Since the latest announcement at Google I/O, things have been crazy. At the Kotlin Weekly Mail List, we had an increase in subscribers over 20% in the last two weeks, over 200% increase in article submissions, and at a Meetup I organize (Kotlin Users Group Munich), we had a huge increase in attendees. And all this combined with the general blast in the developers' community.
A trend that will only continue to grow.
It is somehow obvious now where the future is leading. Although Google promised to keep support for Java, the legal battle between Google and Oracle and the clear fact that Kotlin is a more succinct, effective, and powerful language is marking the direction in a sea of reeds. I found this tweet to be fairly predictive:
A few months ago, when I was present in a Kotlin-related environment, probably the most recurrent question was whether it was a good time to start a migration into Kotlin. My answer was always invariably YES. There were many benefits and almost no drawbacks if you proceed with a Kotlin migration. The only technical drawback I could think of was increasing the method count number, since kotlin-stdlib adds (currently) 7191 new methods. Considering the new benefits on the table, that was a more than acceptable disadvantage.
Now that the answer to that question is affirmative without any kind of palliatives, I realized there is another question floating around: what is the process to start adopting Kotlin?
In this article, I am aiming to provide a few ideas for those of you confused about where to start or looking for new ideas.
1. Start With the Tests
Yes, I am aware that tests are limited in nature. A unit test means exactly that: you are testing individual units and modules. It is hard to develop complex architectural nets when all you have is a bunch of single classes and maybe a few helper ones, but this is a very cheap and effective way to build awareness and spread knowledge of the new language.
One recurrent argument I have heard against Kotlin is to avoid deploying into production code lines written in Kotlin. As much as I think this is a highly-coloured problem, I want to emphasize this to you. If you start with the tests, no code is being actually deployed. Instead, this code is being used likely in your CI environment and as a way to extend knowledge.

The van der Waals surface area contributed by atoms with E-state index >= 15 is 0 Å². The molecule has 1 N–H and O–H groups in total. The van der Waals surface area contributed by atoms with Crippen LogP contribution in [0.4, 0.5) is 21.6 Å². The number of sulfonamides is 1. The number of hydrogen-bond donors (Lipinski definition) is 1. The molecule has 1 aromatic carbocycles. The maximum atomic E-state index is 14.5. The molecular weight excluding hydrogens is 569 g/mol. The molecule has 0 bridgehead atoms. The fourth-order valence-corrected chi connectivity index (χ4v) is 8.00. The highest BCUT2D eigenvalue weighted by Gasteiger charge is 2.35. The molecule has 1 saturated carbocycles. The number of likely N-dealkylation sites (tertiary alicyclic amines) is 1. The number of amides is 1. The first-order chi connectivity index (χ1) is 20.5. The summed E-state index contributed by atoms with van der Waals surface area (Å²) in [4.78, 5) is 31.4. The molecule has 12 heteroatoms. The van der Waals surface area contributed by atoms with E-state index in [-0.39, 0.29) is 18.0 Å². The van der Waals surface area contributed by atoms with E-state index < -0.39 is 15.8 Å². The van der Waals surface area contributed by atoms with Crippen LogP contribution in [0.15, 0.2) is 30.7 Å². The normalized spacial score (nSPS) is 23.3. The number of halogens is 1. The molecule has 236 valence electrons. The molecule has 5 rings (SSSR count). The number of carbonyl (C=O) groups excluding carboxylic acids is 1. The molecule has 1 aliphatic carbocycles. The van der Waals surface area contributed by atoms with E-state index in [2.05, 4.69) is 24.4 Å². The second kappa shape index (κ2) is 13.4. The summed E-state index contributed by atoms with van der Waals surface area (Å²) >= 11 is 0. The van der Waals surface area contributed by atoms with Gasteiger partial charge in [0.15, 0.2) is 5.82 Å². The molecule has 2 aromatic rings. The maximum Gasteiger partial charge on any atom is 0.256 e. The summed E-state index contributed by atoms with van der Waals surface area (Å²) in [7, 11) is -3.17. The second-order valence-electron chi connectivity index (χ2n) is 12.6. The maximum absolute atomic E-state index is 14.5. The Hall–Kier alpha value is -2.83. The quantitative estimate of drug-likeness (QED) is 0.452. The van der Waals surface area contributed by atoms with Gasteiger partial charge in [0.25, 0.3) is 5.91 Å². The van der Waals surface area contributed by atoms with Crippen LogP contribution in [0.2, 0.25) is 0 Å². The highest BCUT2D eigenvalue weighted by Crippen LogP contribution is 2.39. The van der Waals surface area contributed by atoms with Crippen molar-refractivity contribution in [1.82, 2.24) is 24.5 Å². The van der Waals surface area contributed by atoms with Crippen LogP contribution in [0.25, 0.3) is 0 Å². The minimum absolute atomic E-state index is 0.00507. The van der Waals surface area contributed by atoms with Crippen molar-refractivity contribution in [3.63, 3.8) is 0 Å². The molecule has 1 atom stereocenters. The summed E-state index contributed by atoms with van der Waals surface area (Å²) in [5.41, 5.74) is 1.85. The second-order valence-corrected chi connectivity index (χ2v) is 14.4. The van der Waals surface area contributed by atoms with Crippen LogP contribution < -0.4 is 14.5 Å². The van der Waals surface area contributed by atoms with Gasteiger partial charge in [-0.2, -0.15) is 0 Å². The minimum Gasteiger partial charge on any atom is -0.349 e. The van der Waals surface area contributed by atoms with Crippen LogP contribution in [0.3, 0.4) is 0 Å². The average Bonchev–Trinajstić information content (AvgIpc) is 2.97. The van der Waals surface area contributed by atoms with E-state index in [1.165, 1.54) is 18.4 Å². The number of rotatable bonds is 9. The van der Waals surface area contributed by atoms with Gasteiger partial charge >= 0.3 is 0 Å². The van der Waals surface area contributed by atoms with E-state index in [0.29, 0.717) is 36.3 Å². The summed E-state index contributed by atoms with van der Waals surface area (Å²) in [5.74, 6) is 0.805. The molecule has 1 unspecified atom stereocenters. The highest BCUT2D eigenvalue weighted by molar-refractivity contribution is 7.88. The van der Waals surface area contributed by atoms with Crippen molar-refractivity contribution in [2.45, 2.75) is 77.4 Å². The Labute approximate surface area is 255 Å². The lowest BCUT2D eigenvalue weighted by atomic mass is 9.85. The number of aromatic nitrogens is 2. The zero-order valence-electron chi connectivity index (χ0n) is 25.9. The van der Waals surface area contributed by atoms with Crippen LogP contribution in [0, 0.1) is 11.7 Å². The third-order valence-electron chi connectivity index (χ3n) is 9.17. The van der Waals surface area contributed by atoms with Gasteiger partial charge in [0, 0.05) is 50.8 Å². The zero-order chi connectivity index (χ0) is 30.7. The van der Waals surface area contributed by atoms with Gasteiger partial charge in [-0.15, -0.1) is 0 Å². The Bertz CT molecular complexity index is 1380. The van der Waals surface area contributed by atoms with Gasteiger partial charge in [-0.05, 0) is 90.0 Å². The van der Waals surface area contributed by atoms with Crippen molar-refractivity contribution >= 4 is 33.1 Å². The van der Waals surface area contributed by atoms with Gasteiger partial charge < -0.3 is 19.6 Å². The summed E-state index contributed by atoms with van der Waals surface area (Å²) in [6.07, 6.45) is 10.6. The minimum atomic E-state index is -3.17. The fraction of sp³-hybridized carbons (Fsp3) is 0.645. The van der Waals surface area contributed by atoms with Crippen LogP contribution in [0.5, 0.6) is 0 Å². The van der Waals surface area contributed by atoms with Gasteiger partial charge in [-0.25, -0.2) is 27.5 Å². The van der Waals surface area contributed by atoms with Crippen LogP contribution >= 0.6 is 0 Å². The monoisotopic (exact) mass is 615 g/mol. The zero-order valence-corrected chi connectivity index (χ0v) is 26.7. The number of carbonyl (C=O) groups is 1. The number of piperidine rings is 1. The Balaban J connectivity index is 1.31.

Start writing new tests in Kotlin; they can cooperate and talk directly to other Java classes. When you have some idle time, migrate the Java classes, check the resulting code and apply whatever transformation you find required. In my personal experience, 60% of the transformed code is directly usable, and a bigger percentage for simple classes with no complex functionality. I find this first step as a very safe scenario to start with.
2. Migrate Existing Code
You have started writing some code. You know some of the basics of the language. Now you are Kotlin-ready for production!
When you first start dealing with your productive code, I have found it effective to start first with the classes of less impact: DTOs and models. These classes have an extremely low impact, and they can be easily refactored in an exceptionally short time span. It's the perfect time to get to know data classes and seriously reduce the size of your codebase.
After this, start to migrate unitary classes. Maybe the LanguageHelper, or the Utils class. Although widely used, this kind of class tends to provide a set of functionality limited in relationships and impact.
At some point, you will feel comfortable enough to tackle the bigger and central classes of your architecture. Do not be scared. Pay special attention to the nullability- this is one of the most important features of Kotlin. It will require a new mindset if you have been programming in Java for a few years, but the new paradigm essentially will set in your mind, believe me.
Remember: you do not need to stress about migrating the entire codebase. Kotlin and Java can seamlessly interact, and there is no need now to have a 100% Kotlin code. Do it until it feels comfortable.
3. Go Wild With Kotlin
At this point, you can definitely start writing all the new code in Kotlin. Think of this as a previous relationship, and do not look back. On top of the mentioned nullability, when you are starting to write your first features in pure Kotlin, pay attention as well to the defaulted parameters. Think in terms of extension functions rather than inheritance. Do pull requests and code reviews, and talk with your colleagues how things can be done better and improved.
And the ultimate tip: enjoy!
Resources to Learn Kotlin
The following is a list with links I have tried and can recommend to learn Kotlin. I am particularly fond of books, although some people dislike them. I find it pretty important to read them aloud, writing over them and practicing on the computer at the same time to sediment knowledge better.
- Kotlin Slack: many JetBrains folks and Kotlin aficionados together.
- Kotlin Weekly: a mailing list I manage with a weekly selection of Kotlin topics.
- Kotlin Koans: a series of online exercises to practice and solidify your Kotlin skills.
- Kotlin in Action: book from some of the people working on Kotlin at JetBrains.
- Kotlin for Android developers: book focusing on how to apply book to develop for Android.
- Resources to Learn Kotlin: Google website with more resources to learn Kotlin.
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